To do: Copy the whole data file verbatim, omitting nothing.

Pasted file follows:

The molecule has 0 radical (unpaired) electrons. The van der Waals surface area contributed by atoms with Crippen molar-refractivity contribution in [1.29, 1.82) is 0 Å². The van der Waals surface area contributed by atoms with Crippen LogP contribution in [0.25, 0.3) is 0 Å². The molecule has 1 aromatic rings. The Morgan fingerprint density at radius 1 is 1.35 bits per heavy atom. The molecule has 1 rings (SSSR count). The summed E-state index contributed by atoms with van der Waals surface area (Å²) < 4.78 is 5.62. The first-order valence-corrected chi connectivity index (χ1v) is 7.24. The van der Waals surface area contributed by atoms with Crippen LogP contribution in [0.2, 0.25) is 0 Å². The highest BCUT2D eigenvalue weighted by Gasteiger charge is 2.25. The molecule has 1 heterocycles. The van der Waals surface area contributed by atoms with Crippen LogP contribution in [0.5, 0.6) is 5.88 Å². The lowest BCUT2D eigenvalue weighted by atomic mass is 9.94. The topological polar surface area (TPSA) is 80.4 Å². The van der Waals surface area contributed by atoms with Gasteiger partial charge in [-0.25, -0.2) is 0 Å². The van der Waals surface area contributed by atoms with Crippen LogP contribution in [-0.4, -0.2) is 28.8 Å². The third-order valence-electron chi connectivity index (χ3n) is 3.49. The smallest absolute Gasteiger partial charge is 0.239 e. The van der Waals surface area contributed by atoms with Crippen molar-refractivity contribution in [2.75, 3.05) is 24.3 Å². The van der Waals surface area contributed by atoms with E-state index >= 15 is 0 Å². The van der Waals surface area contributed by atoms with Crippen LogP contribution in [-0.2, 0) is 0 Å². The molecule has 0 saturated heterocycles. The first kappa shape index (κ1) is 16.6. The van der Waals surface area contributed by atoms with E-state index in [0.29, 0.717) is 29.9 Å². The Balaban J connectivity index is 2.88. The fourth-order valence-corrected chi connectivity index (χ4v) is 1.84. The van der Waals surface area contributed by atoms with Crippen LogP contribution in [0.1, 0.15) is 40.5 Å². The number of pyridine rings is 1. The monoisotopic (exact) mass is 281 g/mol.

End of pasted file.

The molecule has 0 radical (unpaired) electrons. The van der Waals surface area contributed by atoms with Crippen molar-refractivity contribution in [1.29, 1.82) is 0 Å². The van der Waals surface area contributed by atoms with Crippen LogP contribution in [0.25, 0.3) is 0 Å². The molecule has 1 aromatic rings. The Morgan fingerprint density at radius 1 is 1.35 bits per heavy atom. The molecule has 1 rings (SSSR count). The summed E-state index contributed by atoms with van der Waals surface area (Å²) < 4.78 is 5.62. The first-order valence-corrected chi connectivity index (χ1v) is 7.24. The van der Waals surface area contributed by atoms with Crippen LogP contribution in [0.2, 0.25) is 0 Å². The highest BCUT2D eigenvalue weighted by Gasteiger charge is 2.25. The molecule has 1 heterocycles. The van der Waals surface area contributed by atoms with Crippen LogP contribution in [0.5, 0.6) is 5.88 Å². The lowest BCUT2D eigenvalue weighted by atomic mass is 9.94. The topological polar surface area (TPSA) is 80.4 Å². The van der Waals surface area contributed by atoms with Gasteiger partial charge in [-0.25, -0.2) is 0 Å². The van der Waals surface area contributed by atoms with Crippen LogP contribution in [-0.4, -0.2) is 28.8 Å². The third-order valence-electron chi connectivity index (χ3n) is 3.49. The smallest absolute Gasteiger partial charge is 0.239 e. The van der Waals surface area contributed by atoms with Crippen molar-refractivity contribution in [2.75, 3.05) is 24.3 Å². The van der Waals surface area contributed by atoms with E-state index >= 15 is 0 Å². The van der Waals surface area contributed by atoms with Crippen LogP contribution in [-0.2, 0) is 0 Å². The molecule has 0 saturated heterocycles. The first kappa shape index (κ1) is 16.6. The van der Waals surface area contributed by atoms with E-state index in [0.29, 0.717) is 29.9 Å². The Balaban J connectivity index is 2.88. The fourth-order valence-corrected chi connectivity index (χ4v) is 1.84. The van der Waals surface area contributed by atoms with Crippen LogP contribution in [0.1, 0.15) is 40.5 Å². The number of pyridine rings is 1. The monoisotopic (exact) mass is 281 g/mol.